Romeo and Juliet Summary

William Shakespeare

Romeo and Juliet

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Romeo and Juliet Summary

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Dating from early in the Shakespeare canon, Romeo and Juliet has become the quintessential literary work, perhaps even the template, for tales of tragic “star-crossed” lovers and of deep-rooted family feuds. Shakespeare likely wrote the play between 1591 and 1595. Although significantly expanded, his plot was influenced by two earlier works from the 1560s stemming from an ancient Italian story translated into the English poem “The Tragical History of Romeus and Juliet” by Arthur Brooke and into story form as “Palace of Pleasure” by William Painter.

The play is set in Verona, Italy and begins with an introduction to the depth of the divide between the House of Capulet and the House of Montague as their servants, mortal enemies just as their master are, brawl in the streets. Prince Escalus of Verona makes it known that should the peace be interrupted again, the resulting punishment will be death. Later, Count Paris of the Ruling House of Verona approaches Lord Capulet about marrying his daughter Juliet. Capulet asks Paris to wait two years. Juliet’s nurse, who is her closest confidante, and her mother, Lady Capulet, support the proposed marriage and encourage Juliet to embrace the idea as well.

Romeo of the House of Montague is depressed that his love for Rosaline, a Capulet niece, is unrequited. Romeo’s cousin Benvolio and  friend Mercutio, convince Romeo to attend a ball at the Capulet residence to meet Rosaline. Instead, Romeo meets and falls in love with Juliet, whose cousin Tybalt wants to kill Romeo for sneaking into the ball. Lord Capulet, who does not want bloodshed in his house, thwarts him. The most famous scene from Romeo and Juliet, the balcony scene, follows the ball. From his vantage point in the Capulet orchard, Romeo hears Juliet professing her love for him without regard for her family’s disapproval. Romeo reveals himself to her and they are married in secret the following day by Friar Laurence who believes the union will serve to mend relations between the two families.

Tybalt has not left his hatred for Romeo behind and challenges him to a duel, which Romeo declines, feeling his is now kin to Tybalt. Mercutio, out of disdain for Tybalt and over what he perceives as Romeo’s cowardice, agrees to duel in Romeo’s place. In spite of Romeo’s attempt to intervene, Tybalt mortally wounds Mercutio, leaving Romeo filled with guilt and grief. Romeo then avenges Mercutio’s death, killing Tybalt. Lord Montague believes the killing of Tybalt to be a justified act. The prince however does not, and Romeo is banished from Verona with the knowledge that if he returns, the penalty will be death. Romeo sneaks into Juliet’s bedchamber and spends the night, during which the marriage is consummated. Lord Capulet has agreed to give his daughter to Count Paris in marriage and vows to disown her if she refuses. Further, when she implores her mother to delay the union, she, too, rejects Juliet.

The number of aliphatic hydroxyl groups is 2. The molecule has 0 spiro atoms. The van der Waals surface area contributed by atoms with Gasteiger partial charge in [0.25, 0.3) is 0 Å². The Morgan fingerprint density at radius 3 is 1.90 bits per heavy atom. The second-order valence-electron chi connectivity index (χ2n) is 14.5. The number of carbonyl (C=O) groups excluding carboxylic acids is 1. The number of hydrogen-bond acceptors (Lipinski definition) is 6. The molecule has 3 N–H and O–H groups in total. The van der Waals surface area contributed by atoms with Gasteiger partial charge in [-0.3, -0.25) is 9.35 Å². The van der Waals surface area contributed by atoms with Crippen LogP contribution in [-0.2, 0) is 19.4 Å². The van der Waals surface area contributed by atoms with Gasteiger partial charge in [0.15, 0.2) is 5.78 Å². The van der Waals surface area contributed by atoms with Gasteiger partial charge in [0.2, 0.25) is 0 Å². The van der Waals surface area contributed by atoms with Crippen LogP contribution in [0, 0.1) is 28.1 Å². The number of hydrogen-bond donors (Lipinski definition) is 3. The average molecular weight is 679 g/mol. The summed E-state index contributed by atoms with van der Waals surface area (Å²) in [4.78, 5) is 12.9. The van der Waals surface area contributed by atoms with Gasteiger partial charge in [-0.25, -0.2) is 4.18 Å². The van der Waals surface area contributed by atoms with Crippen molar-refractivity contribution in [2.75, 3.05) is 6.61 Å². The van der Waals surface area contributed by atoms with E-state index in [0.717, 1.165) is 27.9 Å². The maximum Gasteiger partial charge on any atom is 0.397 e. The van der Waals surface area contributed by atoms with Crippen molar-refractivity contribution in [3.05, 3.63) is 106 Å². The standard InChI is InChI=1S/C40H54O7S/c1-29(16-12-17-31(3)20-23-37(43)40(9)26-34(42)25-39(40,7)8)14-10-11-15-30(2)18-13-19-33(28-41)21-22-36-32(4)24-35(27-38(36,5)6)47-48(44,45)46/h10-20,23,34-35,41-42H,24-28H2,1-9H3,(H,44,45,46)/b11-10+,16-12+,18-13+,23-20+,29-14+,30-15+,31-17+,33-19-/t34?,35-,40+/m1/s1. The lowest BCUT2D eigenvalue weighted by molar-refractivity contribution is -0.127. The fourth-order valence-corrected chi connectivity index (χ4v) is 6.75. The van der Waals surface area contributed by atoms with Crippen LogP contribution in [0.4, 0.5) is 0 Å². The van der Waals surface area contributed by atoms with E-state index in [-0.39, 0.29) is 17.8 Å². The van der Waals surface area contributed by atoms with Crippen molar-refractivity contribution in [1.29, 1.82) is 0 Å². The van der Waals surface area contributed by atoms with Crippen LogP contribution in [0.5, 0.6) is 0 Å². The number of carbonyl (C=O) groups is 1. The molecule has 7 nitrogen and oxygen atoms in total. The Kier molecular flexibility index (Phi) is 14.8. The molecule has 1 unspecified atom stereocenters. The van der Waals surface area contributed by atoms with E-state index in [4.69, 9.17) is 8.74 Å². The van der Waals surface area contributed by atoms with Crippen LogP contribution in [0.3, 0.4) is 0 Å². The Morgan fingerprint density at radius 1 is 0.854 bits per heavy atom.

Juliet seeks the advice of Friar Laurence, who gives her a potion that he explains will put her in a coma resembling death for forty-two hours. He tells her he will send a message to Romeo to inform him of the plan and have him be with her when she wakes. She takes the tonic on the night before the wedding. She is discovered, presumably dead, and is placed in the Capulet family crypt. As fate would have it, the messenger dispatched by the friar does not reach Romeo, who is told of Juliet’s apparent death by Balthasar, his servant. The distraught Romeo visits an apothecary, purchases poison, and travels to the Capulet crypt. Upon arriving, he is mistaken for a vandal by Paris, whom he kills when they scuffle. Still unaware that Juliet is not truly dead, Romeo drinks the poison. When Juliet awakes and finds the dead Romeo, she takes her own life with a dagger.

Friar Laurence tells the story of the “star-crossed lovers,” at which point the Capulets and the Montagues agree to end their long violent feud. Ending the play the Prince offers, “For never was a story of more woe/Than this of Juliet and her Romeo.” Several themes emerge from the often told, and as often, retold tragedy of Romeo and Juliet. From the onset of the play, it is known that the tale will end tragically due to fate, not through the faults of the lovers. Neither logic nor societal norms support the intersection of their lives. Fate intervenes. Love is, naturally, a significant theme, but not just the romantic connection that ignites between Romeo and Juliet. There is the physical love with its sensuality that the nurse proposes. There is also the type of love that is meant to follow “protocol” exemplified by the suggested union of Paris and Juliet. Ambiguity thematically drives the plot. The friar hurts Romeo and Juliet in his efforts to help them. Medicines and poisons play similar roles. Ambiguity seems fitting as what is seen as one of the greatest romances in literary history also ranks as one of the great tales of tragedy.